Schools around Kansas are just a couple of weeks from opening for the new school year, but about three dozen districts say they need more state aid and have applied for extraordinary needs funding.
In all, 37 districts are asking for about $8.4 million from the state Board of Education. There is about $15 million in the pool. All districts contribute a small portion of their state aid to the pool.
Two of the biggest requests come from the two of the smaller districts in this area: Spring Hill in Johnson County and Basehor-Linwood in Leavenworth County.
In fact, Spring Hill, tucked into the southwest corner of Johnson County, is asking for the most of any district in Kansas, $941,440. Superintendent Wayne Burke says he's asking for exactly how more he's spending this year compared to last.
The district is growing and has hired six more teachers, added two bus routes and bought new computers for high school and middle school students, Burke says. Right now he doesn't know how he'll pay for all that. "This is why superintendents have gray hair and heart problems," he says.
Burke also says it feels like Spring Hill is being penalized for growing. The state wants more people to move into Kansas but that means more kids and a higher education cost.
“For us, we feel like we’ve done a good job of promoting our district and having people moving into our district and want to come here,” he says. "It's discouraging."
To put the Spring Hill request in perspective, the tiny Hugoton district in southwest Kansas is asking for $880,000 and Wichita, the state's biggest, is asking for $686,510. There are few guidelines for what district can request.
But right on the heels of those requests is one for $479,102 from Basehor-Linwood. Superintendent David Howard says he's in the same predicament as Spring Hill, a growing district and no additional money to pay for new teachers and additional bus routes.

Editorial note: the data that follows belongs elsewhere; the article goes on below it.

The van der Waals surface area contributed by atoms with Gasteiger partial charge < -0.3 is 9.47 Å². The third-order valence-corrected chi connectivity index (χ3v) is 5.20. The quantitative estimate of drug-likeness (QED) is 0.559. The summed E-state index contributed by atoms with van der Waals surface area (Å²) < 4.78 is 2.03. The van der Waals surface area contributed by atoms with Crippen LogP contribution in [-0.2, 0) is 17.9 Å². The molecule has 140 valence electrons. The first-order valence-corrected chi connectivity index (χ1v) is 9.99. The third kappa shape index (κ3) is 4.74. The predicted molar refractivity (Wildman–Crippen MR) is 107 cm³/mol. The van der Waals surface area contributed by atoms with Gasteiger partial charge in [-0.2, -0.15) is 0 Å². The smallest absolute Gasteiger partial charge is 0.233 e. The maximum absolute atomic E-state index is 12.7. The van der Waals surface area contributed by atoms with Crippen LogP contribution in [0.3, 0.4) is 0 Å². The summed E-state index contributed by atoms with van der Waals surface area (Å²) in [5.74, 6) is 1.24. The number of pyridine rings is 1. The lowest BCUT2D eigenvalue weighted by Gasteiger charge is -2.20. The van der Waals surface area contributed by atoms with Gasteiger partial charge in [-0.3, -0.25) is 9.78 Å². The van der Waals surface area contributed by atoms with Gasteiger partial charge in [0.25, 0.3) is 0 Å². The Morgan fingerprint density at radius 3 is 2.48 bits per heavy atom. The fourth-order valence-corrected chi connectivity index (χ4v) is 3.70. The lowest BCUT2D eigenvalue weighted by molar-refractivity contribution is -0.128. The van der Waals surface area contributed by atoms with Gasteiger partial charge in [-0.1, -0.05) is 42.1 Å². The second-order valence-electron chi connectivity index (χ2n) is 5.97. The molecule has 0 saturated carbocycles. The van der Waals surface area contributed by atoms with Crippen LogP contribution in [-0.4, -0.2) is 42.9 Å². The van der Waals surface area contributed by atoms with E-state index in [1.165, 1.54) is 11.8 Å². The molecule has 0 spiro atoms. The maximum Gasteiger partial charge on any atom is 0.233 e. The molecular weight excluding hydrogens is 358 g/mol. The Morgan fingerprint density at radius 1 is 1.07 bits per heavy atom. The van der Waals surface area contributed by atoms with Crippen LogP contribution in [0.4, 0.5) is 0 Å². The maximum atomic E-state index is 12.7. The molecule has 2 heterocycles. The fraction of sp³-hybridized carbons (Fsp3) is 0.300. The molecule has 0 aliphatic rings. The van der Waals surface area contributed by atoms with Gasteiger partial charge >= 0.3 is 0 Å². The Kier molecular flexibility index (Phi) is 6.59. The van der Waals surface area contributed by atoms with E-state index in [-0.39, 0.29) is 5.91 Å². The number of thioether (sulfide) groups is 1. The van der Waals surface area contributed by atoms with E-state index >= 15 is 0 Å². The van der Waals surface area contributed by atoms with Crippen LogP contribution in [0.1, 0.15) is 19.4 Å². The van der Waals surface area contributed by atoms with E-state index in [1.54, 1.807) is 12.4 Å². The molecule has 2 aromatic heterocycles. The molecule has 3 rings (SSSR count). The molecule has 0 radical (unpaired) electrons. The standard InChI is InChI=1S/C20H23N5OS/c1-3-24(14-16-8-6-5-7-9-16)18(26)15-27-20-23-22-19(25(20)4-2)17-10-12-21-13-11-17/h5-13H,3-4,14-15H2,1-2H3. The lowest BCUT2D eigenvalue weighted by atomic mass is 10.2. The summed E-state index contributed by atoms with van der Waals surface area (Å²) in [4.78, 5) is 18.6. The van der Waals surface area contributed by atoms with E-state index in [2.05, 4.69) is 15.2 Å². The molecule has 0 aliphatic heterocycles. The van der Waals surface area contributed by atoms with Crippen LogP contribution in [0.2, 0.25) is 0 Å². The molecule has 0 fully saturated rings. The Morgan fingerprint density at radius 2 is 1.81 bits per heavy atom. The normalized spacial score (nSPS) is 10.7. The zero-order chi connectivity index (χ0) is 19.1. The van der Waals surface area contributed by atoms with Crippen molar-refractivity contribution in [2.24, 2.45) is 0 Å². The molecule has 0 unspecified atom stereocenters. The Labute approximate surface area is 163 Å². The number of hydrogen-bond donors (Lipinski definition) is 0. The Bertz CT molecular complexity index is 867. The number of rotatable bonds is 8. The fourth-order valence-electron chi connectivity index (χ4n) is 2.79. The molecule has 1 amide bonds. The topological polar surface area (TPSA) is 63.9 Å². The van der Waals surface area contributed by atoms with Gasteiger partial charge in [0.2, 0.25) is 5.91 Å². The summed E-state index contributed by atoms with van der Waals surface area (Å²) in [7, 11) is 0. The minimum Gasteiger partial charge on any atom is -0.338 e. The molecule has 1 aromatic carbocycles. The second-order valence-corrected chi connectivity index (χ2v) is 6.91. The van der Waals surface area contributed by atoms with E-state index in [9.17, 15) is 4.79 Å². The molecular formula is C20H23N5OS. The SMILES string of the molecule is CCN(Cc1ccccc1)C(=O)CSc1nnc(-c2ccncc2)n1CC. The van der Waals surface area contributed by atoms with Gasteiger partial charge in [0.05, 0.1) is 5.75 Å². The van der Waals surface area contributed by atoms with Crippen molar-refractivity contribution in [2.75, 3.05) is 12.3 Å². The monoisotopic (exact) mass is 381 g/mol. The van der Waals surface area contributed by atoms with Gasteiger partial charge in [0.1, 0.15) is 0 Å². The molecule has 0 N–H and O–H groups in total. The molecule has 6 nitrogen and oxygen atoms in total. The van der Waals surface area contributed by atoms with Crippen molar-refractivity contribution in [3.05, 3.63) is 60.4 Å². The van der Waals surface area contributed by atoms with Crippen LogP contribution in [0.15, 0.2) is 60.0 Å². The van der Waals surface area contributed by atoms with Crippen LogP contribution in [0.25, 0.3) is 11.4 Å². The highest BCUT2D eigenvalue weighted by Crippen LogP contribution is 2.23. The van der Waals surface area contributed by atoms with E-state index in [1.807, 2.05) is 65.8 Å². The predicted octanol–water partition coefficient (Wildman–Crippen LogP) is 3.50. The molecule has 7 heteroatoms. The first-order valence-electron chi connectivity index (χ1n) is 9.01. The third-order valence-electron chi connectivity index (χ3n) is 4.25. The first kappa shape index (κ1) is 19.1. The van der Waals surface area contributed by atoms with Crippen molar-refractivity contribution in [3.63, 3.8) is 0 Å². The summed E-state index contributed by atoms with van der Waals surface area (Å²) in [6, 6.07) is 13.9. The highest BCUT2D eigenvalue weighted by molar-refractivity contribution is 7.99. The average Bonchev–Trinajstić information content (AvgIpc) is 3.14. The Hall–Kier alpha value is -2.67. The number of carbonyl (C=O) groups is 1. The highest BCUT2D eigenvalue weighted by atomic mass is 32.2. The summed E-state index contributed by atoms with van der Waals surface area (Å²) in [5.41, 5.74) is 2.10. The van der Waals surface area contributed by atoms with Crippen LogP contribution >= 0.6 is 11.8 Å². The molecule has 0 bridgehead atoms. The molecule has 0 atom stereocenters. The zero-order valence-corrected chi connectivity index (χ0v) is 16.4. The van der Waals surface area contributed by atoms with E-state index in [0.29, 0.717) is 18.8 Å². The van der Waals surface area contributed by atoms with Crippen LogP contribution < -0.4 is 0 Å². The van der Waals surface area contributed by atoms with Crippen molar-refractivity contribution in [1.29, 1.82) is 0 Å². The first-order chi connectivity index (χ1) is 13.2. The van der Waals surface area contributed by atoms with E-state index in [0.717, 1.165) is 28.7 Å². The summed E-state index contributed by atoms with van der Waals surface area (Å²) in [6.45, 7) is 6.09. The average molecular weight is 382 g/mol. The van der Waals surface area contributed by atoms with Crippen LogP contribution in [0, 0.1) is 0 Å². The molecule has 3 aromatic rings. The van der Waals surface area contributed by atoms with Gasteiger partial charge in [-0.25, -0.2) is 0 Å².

Howard says if he doesn't get his extraordinary needs request he'll be forced to tap into savings to keep class sizes down and programs from being cut. "It's extremely difficult."
There is a big change this year in the way extraordinary needs requests are handled.
Last year the state Finance Council, chaired by the Governor and made up of Legislative leaders, made the decisions. This year the task has been handed to the state Board of Education.
"I do like this process better than last year," says Howard. "We at least have people who know something up there."
Even though there's $15 million in the fund right now there is a major complication — how much the state will get when it sells the Bioscience Authority.
To come up with enough money to satisfy the state Supreme Court on equitably funding public schools, lawmakers decide to use $13 million of the $25 million they hope to get from the sale.
But if the sale fails to fetch that much, the difference will be make up with extraordinary needs money.
The state Board of Education is expect to make its decision Thursday during a conference call but it may be months before officials know how much the Bioscience Authority will sell for.
Sam Zeff is co-host of the political podcast Statehouse Blend and covers education for KCUR, which is a partner in a statewide collaboration covering elections in Kansas. Follow Sam on Twitter @SamZeff.